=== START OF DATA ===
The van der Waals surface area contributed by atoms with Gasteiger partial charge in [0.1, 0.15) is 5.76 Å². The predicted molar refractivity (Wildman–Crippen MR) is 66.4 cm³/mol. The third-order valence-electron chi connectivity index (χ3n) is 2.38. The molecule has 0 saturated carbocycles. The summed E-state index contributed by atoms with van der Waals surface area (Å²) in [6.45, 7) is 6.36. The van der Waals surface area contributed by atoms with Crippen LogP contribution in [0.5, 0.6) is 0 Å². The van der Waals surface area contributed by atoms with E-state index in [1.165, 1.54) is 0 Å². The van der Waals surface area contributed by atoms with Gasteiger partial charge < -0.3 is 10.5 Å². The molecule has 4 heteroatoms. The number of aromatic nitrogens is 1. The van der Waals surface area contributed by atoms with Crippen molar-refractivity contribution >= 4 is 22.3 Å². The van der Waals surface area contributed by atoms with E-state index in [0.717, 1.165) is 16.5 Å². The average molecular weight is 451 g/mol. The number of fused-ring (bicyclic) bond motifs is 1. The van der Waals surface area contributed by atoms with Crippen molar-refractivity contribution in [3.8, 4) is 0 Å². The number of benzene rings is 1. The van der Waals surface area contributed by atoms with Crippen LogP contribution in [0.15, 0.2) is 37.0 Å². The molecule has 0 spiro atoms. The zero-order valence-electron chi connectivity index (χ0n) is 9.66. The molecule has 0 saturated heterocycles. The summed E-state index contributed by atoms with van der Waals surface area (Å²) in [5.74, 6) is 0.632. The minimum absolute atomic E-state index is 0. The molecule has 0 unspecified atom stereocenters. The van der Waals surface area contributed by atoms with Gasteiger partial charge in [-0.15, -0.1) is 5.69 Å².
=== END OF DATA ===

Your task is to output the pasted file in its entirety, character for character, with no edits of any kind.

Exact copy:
The van der Waals surface area contributed by atoms with Gasteiger partial charge in [0.1, 0.15) is 5.76 Å². The predicted molar refractivity (Wildman–Crippen MR) is 66.4 cm³/mol. The third-order valence-electron chi connectivity index (χ3n) is 2.38. The molecule has 0 saturated carbocycles. The summed E-state index contributed by atoms with van der Waals surface area (Å²) in [6.45, 7) is 6.36. The van der Waals surface area contributed by atoms with Crippen LogP contribution in [0.5, 0.6) is 0 Å². The van der Waals surface area contributed by atoms with E-state index in [1.165, 1.54) is 0 Å². The van der Waals surface area contributed by atoms with Gasteiger partial charge < -0.3 is 10.5 Å². The molecule has 4 heteroatoms. The number of aromatic nitrogens is 1. The van der Waals surface area contributed by atoms with Crippen molar-refractivity contribution >= 4 is 22.3 Å². The van der Waals surface area contributed by atoms with E-state index in [0.717, 1.165) is 16.5 Å². The average molecular weight is 451 g/mol. The number of fused-ring (bicyclic) bond motifs is 1. The van der Waals surface area contributed by atoms with Crippen molar-refractivity contribution in [3.8, 4) is 0 Å². The number of benzene rings is 1. The van der Waals surface area contributed by atoms with Crippen LogP contribution in [0.15, 0.2) is 37.0 Å². The molecule has 0 spiro atoms. The zero-order valence-electron chi connectivity index (χ0n) is 9.66. The molecule has 0 saturated heterocycles. The summed E-state index contributed by atoms with van der Waals surface area (Å²) in [5.74, 6) is 0.632. The minimum absolute atomic E-state index is 0. The molecule has 0 unspecified atom stereocenters. The van der Waals surface area contributed by atoms with Gasteiger partial charge in [-0.15, -0.1) is 5.69 Å².